Mstislav Leopoldovich Rostropovich, (1927–2007), was Russian conductor and
pianist and one of the best-known cellists of the 20th century.
Trained by his parents (a cellist and a pianist) and at the Moscow Conservatory
(1943–48), Rostropovich became professor of cello at the conservatory in
1956. He began touring abroad in the 1950s. He also performed as a pianist in
recitals with his wife, the soprano Galina Vishnevskaya, and in 1968 he made
his debut as a conductor. When in 1970 Rostropovich made clear his support of
the dissident Soviet writer Aleksandr Solzhenitsyn, the government sharply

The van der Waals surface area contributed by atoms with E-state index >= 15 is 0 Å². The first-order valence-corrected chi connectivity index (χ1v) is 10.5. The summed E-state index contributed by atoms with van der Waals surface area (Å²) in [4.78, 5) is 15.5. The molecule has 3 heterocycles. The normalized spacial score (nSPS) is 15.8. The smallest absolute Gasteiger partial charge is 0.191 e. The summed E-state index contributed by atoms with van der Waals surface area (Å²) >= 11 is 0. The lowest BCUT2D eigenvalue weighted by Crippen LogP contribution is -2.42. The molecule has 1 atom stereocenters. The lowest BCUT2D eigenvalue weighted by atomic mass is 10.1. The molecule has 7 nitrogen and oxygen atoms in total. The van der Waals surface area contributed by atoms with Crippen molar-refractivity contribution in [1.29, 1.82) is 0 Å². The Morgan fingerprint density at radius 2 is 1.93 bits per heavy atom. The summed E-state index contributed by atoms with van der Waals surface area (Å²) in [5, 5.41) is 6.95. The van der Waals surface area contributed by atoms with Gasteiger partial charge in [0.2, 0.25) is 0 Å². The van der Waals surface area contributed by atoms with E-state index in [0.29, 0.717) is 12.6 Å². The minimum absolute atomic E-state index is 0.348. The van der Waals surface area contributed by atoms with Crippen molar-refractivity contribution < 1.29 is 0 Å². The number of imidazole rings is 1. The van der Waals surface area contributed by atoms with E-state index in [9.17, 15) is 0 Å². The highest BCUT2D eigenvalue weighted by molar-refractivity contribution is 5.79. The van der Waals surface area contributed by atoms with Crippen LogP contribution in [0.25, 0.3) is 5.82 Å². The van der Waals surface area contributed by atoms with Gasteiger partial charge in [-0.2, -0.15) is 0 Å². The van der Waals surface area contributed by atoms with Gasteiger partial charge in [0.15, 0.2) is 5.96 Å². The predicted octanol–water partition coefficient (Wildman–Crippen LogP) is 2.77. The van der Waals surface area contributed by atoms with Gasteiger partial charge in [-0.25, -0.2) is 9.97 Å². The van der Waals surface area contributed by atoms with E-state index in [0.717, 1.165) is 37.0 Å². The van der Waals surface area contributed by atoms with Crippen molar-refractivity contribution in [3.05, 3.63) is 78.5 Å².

curtailed his ability to travel. In 1974, however, he and his wife were
permitted to leave the country, and in 1975 they announced their decision not
to return to the Soviet Union. In 1977 Rostropovich became music director of
the National Symphony Orchestra in Washington, D.C., a post he held until
1994. The Soviet government deprived the couple of their citizenship in
1978 but reversed that decision in 1990.
Although sometimes criticized for occasional over-romanticism, Rostropovich was
admired for his keen musicianship, both in contemporary works and in the
established concert repertoire. His exploitation of the tonal resources of the
cello was considered exceptional. Composers who wrote works for him include Aram
Khachaturian, Sergey Prokofiev, Dmitry Shostakovich, Benjamin Britten, and
Witold Lutosławski. The recipient of numerous awards, Rostropovich was given
the Presidential Medal of Freedom in 1987 and the Japan Art
Association’s Praemium Imperiale prize for music in 1993.